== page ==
Virtual Fashion: Digital Representations of Materiality and Time
This thesis analyses the recent exploration of virtual fashion and how it affects fashion’s conceptual relationship to materiality and time. Virtual fashion is a digital rendering of a garment or accessory designed and sold for virtual spaces such as social media, video games, and metaverses. This research is navigating a novel area of fashion that intersects with new media studies. While previous research provides insight into the economic potential of virtual fashion in commercial spaces, this thesis focuses on the fundamental and metaphysical properties of fashion when represented in virtual spaces.
Walter Benjamin and his work on the Parisian arcades provide a theoretical framework for this thesis due to Benjamin’s specific understanding of fashion, temporal materiality, and the revolutionary potential of material culture. By applying a Benjaminian framework, this project critically examines rhetoric amplified by virtual fashion brands and online fashion reporting to unpack an ideology of progress and investigate virtual fashion’s political potential.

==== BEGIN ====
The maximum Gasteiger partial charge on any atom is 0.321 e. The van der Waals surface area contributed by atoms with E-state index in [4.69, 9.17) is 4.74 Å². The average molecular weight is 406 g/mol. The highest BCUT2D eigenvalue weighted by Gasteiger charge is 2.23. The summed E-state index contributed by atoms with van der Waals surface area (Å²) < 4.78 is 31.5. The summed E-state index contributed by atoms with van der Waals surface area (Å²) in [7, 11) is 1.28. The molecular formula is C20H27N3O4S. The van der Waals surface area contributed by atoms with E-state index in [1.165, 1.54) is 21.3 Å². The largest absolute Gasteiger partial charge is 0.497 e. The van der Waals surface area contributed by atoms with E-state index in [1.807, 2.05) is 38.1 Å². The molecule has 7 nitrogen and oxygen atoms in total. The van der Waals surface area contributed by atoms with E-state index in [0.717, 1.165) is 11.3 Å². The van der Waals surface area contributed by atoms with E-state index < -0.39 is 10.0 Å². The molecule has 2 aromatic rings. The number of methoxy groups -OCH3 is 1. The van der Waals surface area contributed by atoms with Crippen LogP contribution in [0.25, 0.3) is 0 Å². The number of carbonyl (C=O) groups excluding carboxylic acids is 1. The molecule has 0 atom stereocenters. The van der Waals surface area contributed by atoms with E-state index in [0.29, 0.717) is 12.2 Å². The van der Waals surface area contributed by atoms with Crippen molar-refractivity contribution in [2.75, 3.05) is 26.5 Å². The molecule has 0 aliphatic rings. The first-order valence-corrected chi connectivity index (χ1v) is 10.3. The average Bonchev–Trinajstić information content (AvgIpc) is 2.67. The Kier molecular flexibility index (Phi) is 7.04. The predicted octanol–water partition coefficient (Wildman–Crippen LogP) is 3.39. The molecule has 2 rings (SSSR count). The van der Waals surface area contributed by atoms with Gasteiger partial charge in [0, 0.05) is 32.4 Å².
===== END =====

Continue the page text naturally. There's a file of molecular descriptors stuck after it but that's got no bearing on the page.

The case study DRESSX is a multi-brand virtual fashion retail boutique. This research examines the website as an object of material culture guided by a methodology incorporating a new materialist walkthrough and applied theory. The research findings suggest that virtual fashion performs many of the same social and cultural roles as material fashion. Additionally, virtual fashion maintains a relationship with time by displaying historical and politically charged design references and demonstrates a connection to materiality through new media hardware and its associated environmental impacts. This study provides a framework to critically engage with virtual fashion’s conceptual and material outcomes as the industry continues to explore the potential of virtual spaces.